The Earth’s climate is in “imminent peril” of the initiation of dynamical and thermodynamical processes on the West Antarctic and Greenland ice sheets that will result in a situation out of humanity’s control, such that devastating sea-level rise will inevitably occur, according to a open-access paper by six leading US scientists published in the peer-reviewed journal Philosophical Transactions of the Royal Society A.
Only intense simultaneous efforts to slow CO2 emissions and to reduce non-CO2 greenhouse gas emissions and other forcings can keep climate within or near the range of the past million years, according to authors James Hansen, Makiko Sato, Pushker Kharecha, and Gary Russell of NASA Goddard Institute for Space Studies and Columbia University Earth Institute; David W. Lea from the University of California, Santa Barbara; and Mark Siddall of the Lamont-Doherty Earth Observatory, Columbia University.
Earth’s climate is remarkably sensitive to forcings, i.e. imposed changes of the planet’s energy balance. Both fast and slow feedbacks turn out to be predominately positive. As a result, our climate has the potential for large rapid fluctuations. Indeed, the Earth, and the creatures struggling to exist on the planet, have been repeatedly whipsawed between climate states. No doubt this rough ride has driven progression of life via changing stresses, extinctions and species evolution. But civilization developed, and constructed extensive infrastructure, during a period of unusual climate stability, the Holocene, now almost 12,000 years in duration. That period is about to end.
One critical feedback mechanism is this process has been the “albedo flip” property of ice and water.
Climate forcing of this century under BAU [business as usual] would dwarf natural forcings of the past million years, indeed it would probably exceed climate forcing of the middle Pliocene, when the planet was not more than 2–3°C warmer and sea level 25 ±10 m higher. The climate sensitivities we have inferred from palaeoclimate data ensure that a BAU GHG emission scenario would produce global warming of several degrees Celsius this century, with amplification at high latitudes. Such warming would assuredly activate the albedo-flip trigger mechanism over large portions of these ice sheets. In combination with warming of the nearby ocean and atmosphere, the increased surface melt would bring into play multiple positive feedbacks leading to eventual nonlinear ice sheet disintegration... An ice sheet response time of centuries seems probable, and we cannot rule out large changes on decadal time-scales once wide-scale surface melt is underway. With GHGs continuing to increase, the planetary energy imbalance provides ample energy to melt ice corresponding to several metres of sea level per century.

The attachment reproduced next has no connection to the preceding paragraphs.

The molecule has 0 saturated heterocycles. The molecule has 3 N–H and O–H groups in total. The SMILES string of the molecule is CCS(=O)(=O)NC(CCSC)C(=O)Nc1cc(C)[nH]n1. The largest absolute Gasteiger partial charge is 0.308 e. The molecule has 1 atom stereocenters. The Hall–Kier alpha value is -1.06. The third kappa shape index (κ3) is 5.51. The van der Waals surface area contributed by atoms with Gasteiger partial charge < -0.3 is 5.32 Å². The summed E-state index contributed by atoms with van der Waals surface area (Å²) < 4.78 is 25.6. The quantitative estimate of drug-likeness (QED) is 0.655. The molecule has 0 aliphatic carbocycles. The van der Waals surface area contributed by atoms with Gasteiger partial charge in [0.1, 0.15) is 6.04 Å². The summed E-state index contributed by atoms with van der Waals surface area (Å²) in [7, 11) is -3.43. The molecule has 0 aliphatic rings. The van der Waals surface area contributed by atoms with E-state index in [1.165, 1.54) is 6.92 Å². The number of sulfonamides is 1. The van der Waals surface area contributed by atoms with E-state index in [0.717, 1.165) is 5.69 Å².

The authors explicitly disagree with the conclusions of the IPCC, which forsees little or no contribution to 21st century sea-level rise from Greenland and Antarctica. The paper’s authors argue that the IPCC analysis does not account well for the nonlinear physics of wet ice sheet disintegration, ice streams and eroding ice shelves, and point out that the IPCC conclusions are not consistent with the palaeoclimate evidence.
In the absence of realistic representations of the physics of ice streams and ice quakes in existing ice sheet models, the authors assert, it is better to rely on historical data.
That history reveals large changes of sea level on century and shorter timescales...We infer that it would be not only dangerous, but also foolhardy to follow a BAU path for future GHG emissions.
Although CO2 is the largest human-made forcing, reducing the non-CO2 forcings are also important—especially given the difficulty in slowing the growth rate in CO2 emissions and stabilizing the atmospheric concentration.
The authors argue that it would better not to package all the climate forcings together into an interchangeable bundle for mitigation strategies.
Sources of different gases are usually independent and greater progress is likely from complementary focused programmes. However, in regulations of a specific activity or industry, the rules should be based on information about the effect of the activity on all climate forcings.
Since it seems likely that readily available oil and gas reservoirs will be fully exploited, it will be necessary to phase out coal use—except where carbon capture and sequestration is used—and to put the same constraint on the development of unconventional fossil fuels (oil sands, shale, CTL, etc.), they state.
In practice, achievement of these goals surely requires a price (tax) on CO2 emissions sufficient to discourage extraction of remote oil and gas resources as well as unconventional fossil fuels. Furthermore, the time required to develop fossil-free energy sources implies a need to stretch supplies of conventional oil and gas. In turn, this implies a need for near-term emphasis on energy efficiency.
We conclude that a feasible strategy for planetary rescue almost surely requires a means of extracting GHGs from the air. Development of CO2 capture at power plants, with below-ground CO2 sequestration, may be a critical element. Injection of the CO2 well beneath the ocean floor assures its stability. If the power plant fuel is derived from biomass, such as cellulosic fibres grown without excessive fertilization that produces N2O or other offsetting GHG emissions, it will provide continuing drawdown of atmospheric CO2.